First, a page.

Alonzo King Lines review: Pure joy and energy that stretches the imagination

These two King dances ground themselves in tradition before launching brilliantly into contemporary choreography

Artist: Alonzo King

Venue: Bord Gais Energy Theatre

Date Reviewed: May 22nd, 2016

Alonzo King works democratically, and each of his 12 hand-picked dancers receive plenty of stage time in his two shows, Shostakovich and Rasa. His penchant towards equality allows the dancers’ supreme talent to stand out – just the kind of egalitarianism on which King has built his stellar reputation.

During the company’s only performance as part of the Dublin Dance Festival, the performers exude joy and a marvellous flow of energy between each other and within themselves, continually stretching beyond pure classical technique.

Their jaw-dropping natural facility explodes on to the stage during Shostakovich, a showcase for blasts of movement that alternate between fluidity, liquid-looking legs and hands that fascinate on their own. The group shifts into couples, individuals and various formations, at times sparking off each other and spawning in different directions. Deciding whether to watch dancers individually or as a whole becomes challenging, as the they wrap themselves around each other and then twist their limbs into shapes that stretch the imagination.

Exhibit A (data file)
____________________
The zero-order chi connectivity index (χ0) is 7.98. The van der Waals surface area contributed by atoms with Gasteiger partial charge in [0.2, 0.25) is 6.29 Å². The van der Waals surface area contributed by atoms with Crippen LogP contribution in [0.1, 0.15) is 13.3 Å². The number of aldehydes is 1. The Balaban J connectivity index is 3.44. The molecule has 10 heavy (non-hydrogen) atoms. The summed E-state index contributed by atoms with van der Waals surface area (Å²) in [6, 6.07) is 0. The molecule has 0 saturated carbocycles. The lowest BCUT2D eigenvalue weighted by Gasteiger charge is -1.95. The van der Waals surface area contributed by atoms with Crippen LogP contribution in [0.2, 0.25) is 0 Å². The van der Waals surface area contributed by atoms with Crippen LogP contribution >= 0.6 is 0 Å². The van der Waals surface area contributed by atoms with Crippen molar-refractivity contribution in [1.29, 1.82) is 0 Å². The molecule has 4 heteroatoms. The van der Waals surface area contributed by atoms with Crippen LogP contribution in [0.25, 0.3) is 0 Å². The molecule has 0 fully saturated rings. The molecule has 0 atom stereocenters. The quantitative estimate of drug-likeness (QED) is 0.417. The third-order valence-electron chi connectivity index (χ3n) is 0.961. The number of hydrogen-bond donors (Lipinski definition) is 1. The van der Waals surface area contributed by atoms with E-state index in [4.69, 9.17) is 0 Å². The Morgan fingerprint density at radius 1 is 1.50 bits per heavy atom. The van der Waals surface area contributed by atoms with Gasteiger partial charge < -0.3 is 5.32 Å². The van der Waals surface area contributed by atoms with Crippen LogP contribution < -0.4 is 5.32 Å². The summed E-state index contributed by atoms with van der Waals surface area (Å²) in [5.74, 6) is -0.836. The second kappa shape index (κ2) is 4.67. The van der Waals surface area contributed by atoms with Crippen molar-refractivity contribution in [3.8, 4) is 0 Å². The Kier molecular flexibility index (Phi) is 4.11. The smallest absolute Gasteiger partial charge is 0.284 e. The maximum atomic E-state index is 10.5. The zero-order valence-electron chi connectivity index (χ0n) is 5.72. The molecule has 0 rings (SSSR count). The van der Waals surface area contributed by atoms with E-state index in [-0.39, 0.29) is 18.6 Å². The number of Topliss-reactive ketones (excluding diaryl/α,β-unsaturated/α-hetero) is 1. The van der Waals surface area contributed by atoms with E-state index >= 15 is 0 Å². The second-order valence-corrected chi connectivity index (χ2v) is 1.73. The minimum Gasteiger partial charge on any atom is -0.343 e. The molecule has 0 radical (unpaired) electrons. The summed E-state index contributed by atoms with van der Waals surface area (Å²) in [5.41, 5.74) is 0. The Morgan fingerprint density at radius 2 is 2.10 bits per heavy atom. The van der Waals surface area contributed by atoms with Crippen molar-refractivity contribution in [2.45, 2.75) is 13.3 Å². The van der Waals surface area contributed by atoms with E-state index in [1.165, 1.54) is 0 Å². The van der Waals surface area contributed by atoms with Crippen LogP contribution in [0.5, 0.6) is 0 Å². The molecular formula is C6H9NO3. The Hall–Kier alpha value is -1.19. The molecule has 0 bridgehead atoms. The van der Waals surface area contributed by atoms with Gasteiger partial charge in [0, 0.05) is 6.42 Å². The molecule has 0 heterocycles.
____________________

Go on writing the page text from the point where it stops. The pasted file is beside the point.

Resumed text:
While Shostakovich begins with classical music as its base and launches into contemporary choreography, Rasa grounds itself in traditional Indian tabla music by Grammy-award winning musician Zakir Hussain and soaks classical ballet into its primordial themes. The stunning original music score, created as a collaboration between Hussain and King, marries pulsating and chant-filled melodies with ballet’s grace and elegance. It is perhaps the quintessential Alonzo King ballet.

In both ballets, the dancers have such solid technique they can do anything convincingly, reaching their legs skyward while standing en pointe, then quickly shifting direction as if the leg is merely an arrow pointing towards the next move. After the leggy ballerinas extend themselves, they also contract into more meditative postures that are equally beautiful.

In particular, dancer Babatunji captures shifts in energy so well that at times he looks like he might combust. With his undulating hands, supple torso and powerful legs, he embodies the music bounding across the stage, then slithers and oscillates into a near trance. Like his fellow dancers who seem to speak King’s choreography as if it’s their own language, Babatunji captures the spirit of togetherness while revelling in his own brilliance.